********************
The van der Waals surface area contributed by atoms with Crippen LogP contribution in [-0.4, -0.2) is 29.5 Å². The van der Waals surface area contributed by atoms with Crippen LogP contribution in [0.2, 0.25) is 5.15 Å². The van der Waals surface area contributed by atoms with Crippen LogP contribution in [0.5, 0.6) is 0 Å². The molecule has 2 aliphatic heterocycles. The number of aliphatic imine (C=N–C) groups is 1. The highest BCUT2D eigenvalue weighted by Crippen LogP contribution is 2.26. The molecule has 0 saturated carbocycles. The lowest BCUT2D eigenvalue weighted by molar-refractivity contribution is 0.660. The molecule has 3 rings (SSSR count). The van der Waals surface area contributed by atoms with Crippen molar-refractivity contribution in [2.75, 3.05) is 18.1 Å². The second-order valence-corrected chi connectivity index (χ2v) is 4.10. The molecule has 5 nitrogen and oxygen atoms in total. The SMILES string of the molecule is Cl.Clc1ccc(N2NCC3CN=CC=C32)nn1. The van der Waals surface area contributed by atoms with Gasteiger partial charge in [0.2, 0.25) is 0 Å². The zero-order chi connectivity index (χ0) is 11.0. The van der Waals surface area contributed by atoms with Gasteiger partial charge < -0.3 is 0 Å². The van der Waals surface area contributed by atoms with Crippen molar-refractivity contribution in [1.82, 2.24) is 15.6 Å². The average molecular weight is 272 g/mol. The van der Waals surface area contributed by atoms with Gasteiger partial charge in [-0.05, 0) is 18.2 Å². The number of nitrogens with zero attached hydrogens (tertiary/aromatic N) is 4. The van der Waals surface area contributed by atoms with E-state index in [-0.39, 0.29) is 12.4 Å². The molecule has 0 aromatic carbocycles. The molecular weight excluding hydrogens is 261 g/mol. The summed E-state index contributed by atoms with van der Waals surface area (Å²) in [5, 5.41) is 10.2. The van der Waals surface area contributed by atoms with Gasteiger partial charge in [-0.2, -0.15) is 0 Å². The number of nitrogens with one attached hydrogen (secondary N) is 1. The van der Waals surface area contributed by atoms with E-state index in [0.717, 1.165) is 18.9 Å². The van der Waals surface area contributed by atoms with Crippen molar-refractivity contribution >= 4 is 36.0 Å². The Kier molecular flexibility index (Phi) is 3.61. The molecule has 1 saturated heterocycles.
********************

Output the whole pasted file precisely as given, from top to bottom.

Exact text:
The van der Waals surface area contributed by atoms with Crippen LogP contribution in [-0.4, -0.2) is 29.5 Å². The van der Waals surface area contributed by atoms with Crippen LogP contribution in [0.2, 0.25) is 5.15 Å². The van der Waals surface area contributed by atoms with Crippen LogP contribution in [0.5, 0.6) is 0 Å². The molecule has 2 aliphatic heterocycles. The number of aliphatic imine (C=N–C) groups is 1. The highest BCUT2D eigenvalue weighted by Crippen LogP contribution is 2.26. The molecule has 0 saturated carbocycles. The lowest BCUT2D eigenvalue weighted by molar-refractivity contribution is 0.660. The molecule has 3 rings (SSSR count). The van der Waals surface area contributed by atoms with Crippen molar-refractivity contribution in [2.75, 3.05) is 18.1 Å². The second-order valence-corrected chi connectivity index (χ2v) is 4.10. The molecule has 5 nitrogen and oxygen atoms in total. The SMILES string of the molecule is Cl.Clc1ccc(N2NCC3CN=CC=C32)nn1. The van der Waals surface area contributed by atoms with Gasteiger partial charge in [0.2, 0.25) is 0 Å². The zero-order chi connectivity index (χ0) is 11.0. The van der Waals surface area contributed by atoms with Gasteiger partial charge < -0.3 is 0 Å². The van der Waals surface area contributed by atoms with Crippen molar-refractivity contribution in [1.82, 2.24) is 15.6 Å². The average molecular weight is 272 g/mol. The van der Waals surface area contributed by atoms with Gasteiger partial charge in [-0.05, 0) is 18.2 Å². The number of nitrogens with zero attached hydrogens (tertiary/aromatic N) is 4. The van der Waals surface area contributed by atoms with E-state index in [-0.39, 0.29) is 12.4 Å². The molecule has 0 aromatic carbocycles. The molecular weight excluding hydrogens is 261 g/mol. The summed E-state index contributed by atoms with van der Waals surface area (Å²) in [5, 5.41) is 10.2. The van der Waals surface area contributed by atoms with Gasteiger partial charge in [-0.2, -0.15) is 0 Å². The number of nitrogens with one attached hydrogen (secondary N) is 1. The van der Waals surface area contributed by atoms with E-state index in [0.717, 1.165) is 18.9 Å². The van der Waals surface area contributed by atoms with Crippen molar-refractivity contribution >= 4 is 36.0 Å². The Kier molecular flexibility index (Phi) is 3.61. The molecule has 1 saturated heterocycles.